About the Book
When a baby is discovered floating in a basket along the quiet canals of Venice, a guild of artisans takes him in and raises him as a son, skilled in each of their trades. Although the boy, Sebastien Trovato, has wrestled with questions of his origins, it isn’t until a woman washes ashore on his lagoon island that answers begin to emerge. In hunting down his story, Sebastien must make a choice that could alter not just his own future, but also that of the beloved floating city.
Daniel Goodman is given a fresh start in life as the century turns. Hoping to redeem a past laden with regrets, he is sent on an assignment from California to Venice to procure and translate a rare book. There, he discovers a city of colliding hope and decay, much like his own life, and a mystery wrapped in the pages of that filigree-covered volume. With the help of Vittoria, a bookshop keeper, Daniel finds himself in a web of shadows, secrets, and discoveries carefully kept within the stones and canals of the ancient city . . . and in the mystery of the man whose story the book does not finish: Sebastien Trovato.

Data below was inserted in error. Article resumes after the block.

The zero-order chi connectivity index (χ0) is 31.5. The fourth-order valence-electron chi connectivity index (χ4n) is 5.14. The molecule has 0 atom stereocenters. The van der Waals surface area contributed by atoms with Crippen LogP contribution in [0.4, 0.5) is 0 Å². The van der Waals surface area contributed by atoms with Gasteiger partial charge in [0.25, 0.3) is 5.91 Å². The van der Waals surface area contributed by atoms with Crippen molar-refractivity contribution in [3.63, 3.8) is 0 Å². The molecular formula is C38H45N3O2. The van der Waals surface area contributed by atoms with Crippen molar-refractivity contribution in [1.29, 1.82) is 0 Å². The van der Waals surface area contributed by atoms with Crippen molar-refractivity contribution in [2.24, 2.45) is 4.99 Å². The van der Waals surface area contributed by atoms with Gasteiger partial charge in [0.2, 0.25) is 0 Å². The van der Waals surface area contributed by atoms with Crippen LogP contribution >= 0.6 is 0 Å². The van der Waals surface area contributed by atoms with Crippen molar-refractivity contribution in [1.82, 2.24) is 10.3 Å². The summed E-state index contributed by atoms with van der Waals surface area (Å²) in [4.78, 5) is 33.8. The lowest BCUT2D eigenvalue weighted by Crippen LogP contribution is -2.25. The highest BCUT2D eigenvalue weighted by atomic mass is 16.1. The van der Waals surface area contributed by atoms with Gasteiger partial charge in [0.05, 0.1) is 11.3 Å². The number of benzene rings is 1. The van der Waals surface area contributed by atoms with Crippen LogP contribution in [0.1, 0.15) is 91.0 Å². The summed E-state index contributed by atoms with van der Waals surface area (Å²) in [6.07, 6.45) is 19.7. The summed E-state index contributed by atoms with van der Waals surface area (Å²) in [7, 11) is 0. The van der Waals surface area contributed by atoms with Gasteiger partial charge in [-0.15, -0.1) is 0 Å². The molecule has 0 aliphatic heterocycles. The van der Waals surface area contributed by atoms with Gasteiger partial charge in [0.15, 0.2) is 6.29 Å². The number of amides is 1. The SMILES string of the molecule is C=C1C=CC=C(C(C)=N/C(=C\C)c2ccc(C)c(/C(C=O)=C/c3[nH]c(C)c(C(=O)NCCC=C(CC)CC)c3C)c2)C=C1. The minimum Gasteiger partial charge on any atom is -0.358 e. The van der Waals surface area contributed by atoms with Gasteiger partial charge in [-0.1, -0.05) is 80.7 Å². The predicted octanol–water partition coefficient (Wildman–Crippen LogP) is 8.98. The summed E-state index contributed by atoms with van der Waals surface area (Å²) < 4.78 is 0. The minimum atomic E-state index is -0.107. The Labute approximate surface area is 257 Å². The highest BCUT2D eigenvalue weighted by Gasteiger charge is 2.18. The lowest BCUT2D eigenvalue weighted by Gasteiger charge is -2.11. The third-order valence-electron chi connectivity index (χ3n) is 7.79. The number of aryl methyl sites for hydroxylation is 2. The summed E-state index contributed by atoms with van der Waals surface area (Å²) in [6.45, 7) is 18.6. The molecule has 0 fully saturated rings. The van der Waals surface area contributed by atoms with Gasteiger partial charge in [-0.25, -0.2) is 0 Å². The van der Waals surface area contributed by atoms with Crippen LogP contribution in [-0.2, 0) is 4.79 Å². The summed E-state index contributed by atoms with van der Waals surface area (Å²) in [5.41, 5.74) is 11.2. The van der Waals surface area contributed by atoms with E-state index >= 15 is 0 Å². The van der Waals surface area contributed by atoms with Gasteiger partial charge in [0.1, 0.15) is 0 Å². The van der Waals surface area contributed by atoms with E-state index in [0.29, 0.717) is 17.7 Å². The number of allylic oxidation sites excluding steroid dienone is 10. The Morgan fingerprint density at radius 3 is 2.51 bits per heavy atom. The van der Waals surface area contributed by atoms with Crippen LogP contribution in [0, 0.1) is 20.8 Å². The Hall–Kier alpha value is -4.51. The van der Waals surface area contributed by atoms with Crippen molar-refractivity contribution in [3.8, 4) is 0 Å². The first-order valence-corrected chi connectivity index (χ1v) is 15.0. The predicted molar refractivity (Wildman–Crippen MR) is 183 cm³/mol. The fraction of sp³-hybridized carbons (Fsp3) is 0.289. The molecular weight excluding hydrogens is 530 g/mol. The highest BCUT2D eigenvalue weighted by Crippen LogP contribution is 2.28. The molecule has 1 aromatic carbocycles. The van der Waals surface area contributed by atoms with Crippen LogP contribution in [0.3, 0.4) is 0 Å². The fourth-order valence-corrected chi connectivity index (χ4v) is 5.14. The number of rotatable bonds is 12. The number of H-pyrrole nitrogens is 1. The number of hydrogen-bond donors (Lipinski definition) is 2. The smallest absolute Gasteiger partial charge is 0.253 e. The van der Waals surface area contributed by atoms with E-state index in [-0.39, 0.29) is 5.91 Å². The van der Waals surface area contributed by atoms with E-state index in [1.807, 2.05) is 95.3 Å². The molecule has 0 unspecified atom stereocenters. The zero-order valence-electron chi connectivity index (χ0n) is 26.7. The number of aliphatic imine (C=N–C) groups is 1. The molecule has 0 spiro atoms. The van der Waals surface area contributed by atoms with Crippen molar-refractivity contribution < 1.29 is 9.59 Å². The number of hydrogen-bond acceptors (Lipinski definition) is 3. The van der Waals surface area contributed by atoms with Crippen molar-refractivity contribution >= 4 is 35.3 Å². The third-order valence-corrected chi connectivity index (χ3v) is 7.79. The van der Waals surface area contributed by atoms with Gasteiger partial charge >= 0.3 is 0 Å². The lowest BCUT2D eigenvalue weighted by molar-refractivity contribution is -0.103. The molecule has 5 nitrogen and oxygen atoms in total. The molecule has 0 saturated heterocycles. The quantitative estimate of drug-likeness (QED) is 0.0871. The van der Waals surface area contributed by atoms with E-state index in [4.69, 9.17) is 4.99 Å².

In My Opinion
How does Amanda Dykes continue to write such beautiful and poignant stories? Ones that take readers on a journey of discovery that both leave you completely satisfied with the ending yet wanting more because you’re just not ready to say goodbye to the characters you’ve traveled with along the say.
In All the Lost Places, two broken men living a century and continents apart are searching for their identity. Through the author’s lyrical prose woven so delicately, we embark on this soul-searching endeavor, and in the end, it changes us. I loved how well these two stories fit together like puzzle pieces in the bigger picture.
And when a book surprises me, it’s one I won’t soon forget, and this one did it multiple times. If you have not yet read an Amanda Dykes novel, run to your nearest bookstore and grab this one. You will not regret immersing yourself into this captivating story that will stir your soul.
Disclosure statement: I receive complimentary books from publishers, publicists, and/or authors, including NetGalley. I am not required to write positive reviews. The opinions I have expressed are my own. I am disclosing this in accordance with the Federal Trade Commission’s 16 CFR, Part 255.